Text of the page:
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Effects Of Ferrous Iron And Molecular Oxygen On Chromium(VI) Redox Kinetics In The Presence Of Aquifer Solids.
Published 2002 · Medicine, Chemistry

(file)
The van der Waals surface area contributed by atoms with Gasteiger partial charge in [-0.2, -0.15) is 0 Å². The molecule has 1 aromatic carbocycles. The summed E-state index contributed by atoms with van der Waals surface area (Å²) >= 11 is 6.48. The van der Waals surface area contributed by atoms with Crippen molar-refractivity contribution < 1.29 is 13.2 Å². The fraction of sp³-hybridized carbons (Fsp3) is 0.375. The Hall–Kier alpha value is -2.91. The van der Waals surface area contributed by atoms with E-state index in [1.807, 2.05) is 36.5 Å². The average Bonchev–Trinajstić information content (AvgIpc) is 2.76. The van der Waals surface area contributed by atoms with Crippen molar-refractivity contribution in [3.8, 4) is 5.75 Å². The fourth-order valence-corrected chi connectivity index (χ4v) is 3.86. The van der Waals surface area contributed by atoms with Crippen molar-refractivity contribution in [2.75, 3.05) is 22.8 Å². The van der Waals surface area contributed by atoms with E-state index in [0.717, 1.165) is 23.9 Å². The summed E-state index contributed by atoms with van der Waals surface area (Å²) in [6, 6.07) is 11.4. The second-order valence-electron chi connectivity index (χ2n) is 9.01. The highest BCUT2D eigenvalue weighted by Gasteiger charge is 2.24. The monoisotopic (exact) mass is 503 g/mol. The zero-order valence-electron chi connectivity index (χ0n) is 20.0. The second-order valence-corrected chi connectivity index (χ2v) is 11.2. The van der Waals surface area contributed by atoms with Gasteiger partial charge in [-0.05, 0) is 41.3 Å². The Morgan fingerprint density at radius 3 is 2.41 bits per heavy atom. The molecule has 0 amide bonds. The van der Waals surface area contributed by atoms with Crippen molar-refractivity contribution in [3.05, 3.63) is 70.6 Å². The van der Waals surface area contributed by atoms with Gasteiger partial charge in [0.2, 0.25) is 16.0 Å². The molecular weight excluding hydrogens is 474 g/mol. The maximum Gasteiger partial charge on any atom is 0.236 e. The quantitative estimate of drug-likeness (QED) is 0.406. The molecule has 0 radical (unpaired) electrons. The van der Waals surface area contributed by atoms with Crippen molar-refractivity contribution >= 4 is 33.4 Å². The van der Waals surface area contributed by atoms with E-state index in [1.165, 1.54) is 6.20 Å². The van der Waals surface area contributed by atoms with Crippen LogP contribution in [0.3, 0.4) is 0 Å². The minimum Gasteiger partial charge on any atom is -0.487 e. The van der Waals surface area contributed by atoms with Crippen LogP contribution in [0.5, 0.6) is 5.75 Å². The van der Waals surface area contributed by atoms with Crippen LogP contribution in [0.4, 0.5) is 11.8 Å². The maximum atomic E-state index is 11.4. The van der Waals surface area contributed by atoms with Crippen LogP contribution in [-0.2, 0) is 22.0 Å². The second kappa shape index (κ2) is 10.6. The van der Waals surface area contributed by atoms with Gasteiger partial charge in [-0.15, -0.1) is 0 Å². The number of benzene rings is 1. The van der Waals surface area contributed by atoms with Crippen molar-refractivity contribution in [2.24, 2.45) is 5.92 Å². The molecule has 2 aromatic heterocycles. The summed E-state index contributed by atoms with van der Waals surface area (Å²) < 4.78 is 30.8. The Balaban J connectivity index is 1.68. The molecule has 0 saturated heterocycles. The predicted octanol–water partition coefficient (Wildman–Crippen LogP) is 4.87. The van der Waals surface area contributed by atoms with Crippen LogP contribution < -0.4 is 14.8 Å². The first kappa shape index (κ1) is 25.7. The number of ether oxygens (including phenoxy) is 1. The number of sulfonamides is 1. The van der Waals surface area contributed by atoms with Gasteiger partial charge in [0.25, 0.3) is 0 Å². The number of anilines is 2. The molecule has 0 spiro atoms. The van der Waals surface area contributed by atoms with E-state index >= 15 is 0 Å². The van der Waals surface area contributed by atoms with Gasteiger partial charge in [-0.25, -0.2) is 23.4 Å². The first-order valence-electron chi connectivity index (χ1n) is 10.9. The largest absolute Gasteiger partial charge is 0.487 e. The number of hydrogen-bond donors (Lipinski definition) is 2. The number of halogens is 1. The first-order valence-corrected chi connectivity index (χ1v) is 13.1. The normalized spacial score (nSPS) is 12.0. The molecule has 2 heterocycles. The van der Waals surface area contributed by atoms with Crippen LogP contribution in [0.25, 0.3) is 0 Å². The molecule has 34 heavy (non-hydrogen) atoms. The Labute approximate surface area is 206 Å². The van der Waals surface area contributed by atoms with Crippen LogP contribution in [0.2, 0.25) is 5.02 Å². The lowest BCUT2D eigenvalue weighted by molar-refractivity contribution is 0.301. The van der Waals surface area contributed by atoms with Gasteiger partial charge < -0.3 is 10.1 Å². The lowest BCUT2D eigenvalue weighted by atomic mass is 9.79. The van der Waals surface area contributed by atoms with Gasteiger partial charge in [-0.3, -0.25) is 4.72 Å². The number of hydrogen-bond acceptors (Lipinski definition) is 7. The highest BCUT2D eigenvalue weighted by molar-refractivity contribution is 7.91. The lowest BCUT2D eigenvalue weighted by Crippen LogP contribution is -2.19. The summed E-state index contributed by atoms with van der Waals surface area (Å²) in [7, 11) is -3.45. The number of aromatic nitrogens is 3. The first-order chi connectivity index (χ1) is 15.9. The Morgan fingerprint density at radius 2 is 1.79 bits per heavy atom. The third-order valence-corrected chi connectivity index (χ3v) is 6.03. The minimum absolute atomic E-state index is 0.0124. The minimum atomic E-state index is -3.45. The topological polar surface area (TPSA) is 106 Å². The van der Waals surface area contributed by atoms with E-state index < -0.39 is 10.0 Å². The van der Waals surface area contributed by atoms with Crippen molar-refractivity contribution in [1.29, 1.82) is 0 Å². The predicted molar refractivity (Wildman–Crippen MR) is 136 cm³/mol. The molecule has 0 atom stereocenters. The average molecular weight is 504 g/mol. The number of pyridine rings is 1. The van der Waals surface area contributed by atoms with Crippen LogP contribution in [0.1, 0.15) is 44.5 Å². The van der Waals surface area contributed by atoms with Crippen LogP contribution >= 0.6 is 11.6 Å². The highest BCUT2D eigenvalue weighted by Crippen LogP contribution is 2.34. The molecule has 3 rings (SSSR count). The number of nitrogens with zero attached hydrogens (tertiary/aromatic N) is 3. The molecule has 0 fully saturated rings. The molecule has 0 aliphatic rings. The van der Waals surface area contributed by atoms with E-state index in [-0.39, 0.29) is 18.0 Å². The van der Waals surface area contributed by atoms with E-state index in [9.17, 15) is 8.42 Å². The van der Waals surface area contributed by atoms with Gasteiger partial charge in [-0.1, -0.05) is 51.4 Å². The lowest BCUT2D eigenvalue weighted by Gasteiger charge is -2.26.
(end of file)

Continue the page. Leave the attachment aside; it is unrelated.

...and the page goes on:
The kinetics and stoichiometry of the reduction of hexavalent chromium (Cr(VI)) with ferrous iron (Fe(II)) were examined in systems with and without aquifer solids. Cr(VI) reduction was rapid in the absence of solids, but demonstrated slower and more complex kinetics in the presence of aquifer solids. The aquifer solids removed Fe(II) from solution and a portion of the reducing capacity of Fe(II) was transferred to the aquifer solids. The solid phases were then able to continue to remove Cr(VI). This suggests in situ treatment of Cr(VI) by Fe(II) injection would be feasible in the aquifer environment. In general, re-oxidation of reduced chromium by molecular oxygen was not observed in our systems over time periods of nearly 1 year, suggesting that the potential for chromium solubilization under these oxidizing conditions will be low. An empirical model was developed to describe the reduction kinetics of Cr(VI) in the presence of solids. The model assumes that the reaction is brought about by pseudo-species of iron that react instantaneously, rapidly and slowly with Cr(VI). A fourth pseudo-species is assumed to be non-reactive. Model coefficients were determined by non-linear regression. The model was able to describe observed concentrations of chromium well, but analysis of model errors indicated the potential existence of a distribution of species with different reaction rates rather than just three distinct species. Another model was developed to predict concentrations of different pseudo-species depending on the total amount of Fe(II) added and the amount of aquifer solids present. This model assumed that pseudo-species could result from intrinsic characteristics of the aquifer solids as well as being formed by addition of Fe(II), which could sorb to the aquifer solids.